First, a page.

Cross v. San Francisco (Racially Biased Policing)
In 2013, the San Francisco Police Department teamed with the federal Drug Enforcement Administration to target Black people for selling small amounts of drugs in SF's Tenderloin District when it was well-known to the police department that people of many different races engage in drug sales in that neighborhood. Of the 37 people arrested and prosecuted in federal court, 100 percent were Black.
On Oct. 3, 2018, the ACLU Foundation of Northern California, the ACLU Foundation, and the law firm Durie Tangri LLP filed a lawsuit against the City and County of San Francisco for its police department’s racially biased enforcement practices. It seeks to hold SFPD accountable for its racially discriminatory arrests, which were made possible through the city’s indifference to SFPD's longstanding unconstitutional practices.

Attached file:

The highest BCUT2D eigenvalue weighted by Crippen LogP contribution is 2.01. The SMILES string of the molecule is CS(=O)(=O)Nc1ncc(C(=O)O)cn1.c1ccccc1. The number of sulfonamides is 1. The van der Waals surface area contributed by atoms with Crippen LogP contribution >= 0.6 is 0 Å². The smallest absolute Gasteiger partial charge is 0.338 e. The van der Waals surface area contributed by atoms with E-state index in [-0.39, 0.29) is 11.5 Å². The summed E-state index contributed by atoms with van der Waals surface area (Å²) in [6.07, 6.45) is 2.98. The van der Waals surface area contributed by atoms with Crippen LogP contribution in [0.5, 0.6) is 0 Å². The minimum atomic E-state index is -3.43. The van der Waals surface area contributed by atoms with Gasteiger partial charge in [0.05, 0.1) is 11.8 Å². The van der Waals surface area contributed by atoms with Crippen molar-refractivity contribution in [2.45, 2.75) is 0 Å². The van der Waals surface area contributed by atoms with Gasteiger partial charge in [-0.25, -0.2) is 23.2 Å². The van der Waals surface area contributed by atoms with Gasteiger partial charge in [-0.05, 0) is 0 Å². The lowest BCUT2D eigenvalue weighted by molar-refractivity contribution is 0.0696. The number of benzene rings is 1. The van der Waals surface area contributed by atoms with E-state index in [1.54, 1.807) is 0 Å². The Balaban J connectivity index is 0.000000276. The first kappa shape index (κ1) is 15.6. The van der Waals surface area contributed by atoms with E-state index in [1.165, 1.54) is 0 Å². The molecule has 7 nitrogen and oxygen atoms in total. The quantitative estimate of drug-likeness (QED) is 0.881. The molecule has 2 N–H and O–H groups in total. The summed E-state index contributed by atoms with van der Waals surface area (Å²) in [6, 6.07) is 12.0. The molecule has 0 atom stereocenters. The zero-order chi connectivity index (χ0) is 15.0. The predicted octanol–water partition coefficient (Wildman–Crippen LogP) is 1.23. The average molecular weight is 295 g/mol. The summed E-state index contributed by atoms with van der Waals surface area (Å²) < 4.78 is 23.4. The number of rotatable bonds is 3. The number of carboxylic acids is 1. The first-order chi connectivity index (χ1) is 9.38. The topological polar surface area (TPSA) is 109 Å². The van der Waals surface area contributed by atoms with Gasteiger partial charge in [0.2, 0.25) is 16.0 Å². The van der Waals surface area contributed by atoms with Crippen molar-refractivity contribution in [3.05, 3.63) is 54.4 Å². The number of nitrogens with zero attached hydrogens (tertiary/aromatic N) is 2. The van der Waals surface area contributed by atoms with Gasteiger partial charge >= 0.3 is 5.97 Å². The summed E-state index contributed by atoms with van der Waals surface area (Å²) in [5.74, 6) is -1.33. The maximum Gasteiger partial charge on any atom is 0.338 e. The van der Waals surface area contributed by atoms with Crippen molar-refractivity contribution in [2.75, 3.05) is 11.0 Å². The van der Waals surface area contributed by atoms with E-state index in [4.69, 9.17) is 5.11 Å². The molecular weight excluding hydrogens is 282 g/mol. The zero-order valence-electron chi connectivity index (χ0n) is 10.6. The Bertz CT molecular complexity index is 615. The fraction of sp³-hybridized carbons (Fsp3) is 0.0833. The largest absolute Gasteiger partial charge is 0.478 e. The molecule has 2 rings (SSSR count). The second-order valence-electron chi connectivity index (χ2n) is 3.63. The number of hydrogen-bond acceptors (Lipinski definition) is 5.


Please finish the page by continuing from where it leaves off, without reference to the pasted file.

The lawsuit was filed in the U.S. District Court for the Northern District of California.
The City of San Francisco eventually agreed to financially compensate seven of the black men and women who were purportedly arrested for selling small amounts of drugs. The City of San Francisco’s Department of Police Accountability will also be required to include a new category for “racial bias” on police citizen complaint forms.
ACLU Sues San Francisco Police Department for Unconstitutionally Targeting Black People for Arrest (Oct. 4, 2018)
ACLU Reaches Settlement With City of San Francisco in Case of Racially Biased Arrests (Feb. 13, 2020)